You can say anything about President Kirchner, but you have to admit that he manages to be in the center of almost everything political. Lo and behold, he has just broken up a 100-year-old party! The Radical Civic Union (UCR), after adding compulsory presidential resignation to its centenary partisan tradition and getting beaten to a pulp in every election, has decided that compromise (aka the "screw-the-principles strategy") is the best choice, and a number of them became Radicales K ("K Radicals"), where the K is for Kirchner. Página/12, the leftist newspaper with creative if not helpful headlines, loves using that K (I'd say they popularized it). La Nación, the rightist newspaper that passes as the serious and unbiased representative of "the people" (what's that Fox News motto?), has succumbed to this usage too. I don't know what the Radicales K think. Is it politically correct (in both senses) to call them "K"? Shouldn't they be termed something more descriptive and flattering, like "Radicals for Victory" or "Radicals Unbound" (by tradition, morals, whatever)?
Ironically, one of the founders of the party, Leandro Alem, gave the UCR and Argentina this wonderful motto with regards to principles: Se rompe pero no se dobla, "It breaks but it does not bend". Broken it is, and probably bent over too.
27 August 2006
Mind you, you don't have to read/speak Spanish to fully enjoy this blog, but it helps. I like to comment on news, so you'll get many from online newspapers in Spanish. For example, this one:
El aborto en la Argentina es un tema de salud pública, from La Capital, Rosario's main local paper. It's about abortion, and how everybody's debating about it now because of two regrettable incidents. Abortion is illegal here, unless the mother is mentally handicapped (the law is a bit old and not politically correct, it says idiota o demente, i. e. "idiot/retarded or insane") and the pregnancy was the result of rape. Two cases of this kind took place recently. Both girls managed to get an abortion, though one almost didn't. In one case a prosecutor notified a judge about the upcoming procedure and the judge ordered it to be suspended, then to be overruled, and then the doctors caved in to pressure from religious sectors and refused to perform the abortion, claiming that the pregnancy was too advanced, and the procedure was done elsewhere. Her family had to look very hard for a doctor who was not afraid, and finally got the abortion paid for by a pro-choice organization in a private hospital, under strict secrecy, as if it were illegal. The other girl got a favourable ruling but had to wait for a doctor in a public hospital to perform the procedure for free.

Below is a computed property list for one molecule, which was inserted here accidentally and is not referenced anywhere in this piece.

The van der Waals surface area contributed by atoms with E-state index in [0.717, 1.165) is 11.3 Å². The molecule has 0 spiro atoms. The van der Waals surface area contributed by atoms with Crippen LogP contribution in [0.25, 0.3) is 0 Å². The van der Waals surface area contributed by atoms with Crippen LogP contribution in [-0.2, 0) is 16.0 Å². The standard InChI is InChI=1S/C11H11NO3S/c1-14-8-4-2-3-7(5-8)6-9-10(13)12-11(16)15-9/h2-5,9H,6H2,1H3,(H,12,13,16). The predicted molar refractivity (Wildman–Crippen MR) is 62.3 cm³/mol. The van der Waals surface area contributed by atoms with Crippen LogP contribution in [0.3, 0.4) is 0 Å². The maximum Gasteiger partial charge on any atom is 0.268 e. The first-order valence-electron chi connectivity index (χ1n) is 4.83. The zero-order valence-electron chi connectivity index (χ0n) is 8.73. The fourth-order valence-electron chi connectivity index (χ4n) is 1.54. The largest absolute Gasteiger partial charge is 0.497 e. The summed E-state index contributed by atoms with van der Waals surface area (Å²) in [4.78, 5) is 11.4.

The Catholic Church of Argentina was the primary force resisting the abortions (which were, I repeat, completely legal given the circumstances). Hospitals and doctors received harassment, then legal threats, then death threats and even a bomb threat (false alarm). The Episcopacy passed a document against the "culture of death". Now if you sincerely believe that human life is valuable, it's rather incoherent to threaten other people to death, isn't it? The Catholic Church doesn't exactly have the moral high ground in Argentina, with its history of collaborating with each and every dictatorship that has afflicted this country, including the last one, which kidnapped and killed 30,000 people, including pregnant mothers.
In a way, though, these horrible incidents might have helped to expose the true colours of a number of Church leaders, otherwise uncompromising politicians, and some op-ed journalists. They've made it perfectly clear that they feel their ideology is above the law, and that they'll do anything to keep it like that, even if it means forcing a poor lower-class mentally incapable girl to have a child against her will. And they've done it on the record, for everyone to see. What goes around...
There's a reason why this blog is called "D for Disorientation". I feel that there are many things to say and show, and I'm a little scared about the scale of it. But you have to start somewhere, and disorientation is at least better than desperation. Or destructiveness. Or demon worship. Or the delirious ramblings of Deepak Chopra.
Enough of this. I'm a young man born, raised and living in Rosario, Argentina. I like to play with words. It's easier in English than it is in Spanish, my native language. I also like taking pictures of things when they're a) funny, or b) historical, or c) significant to many. You'll find some of that in my Flickr page. Finally (actually not, but for the moment) I like to read newspapers and vent my rage at the news publically. You'll see some of that too.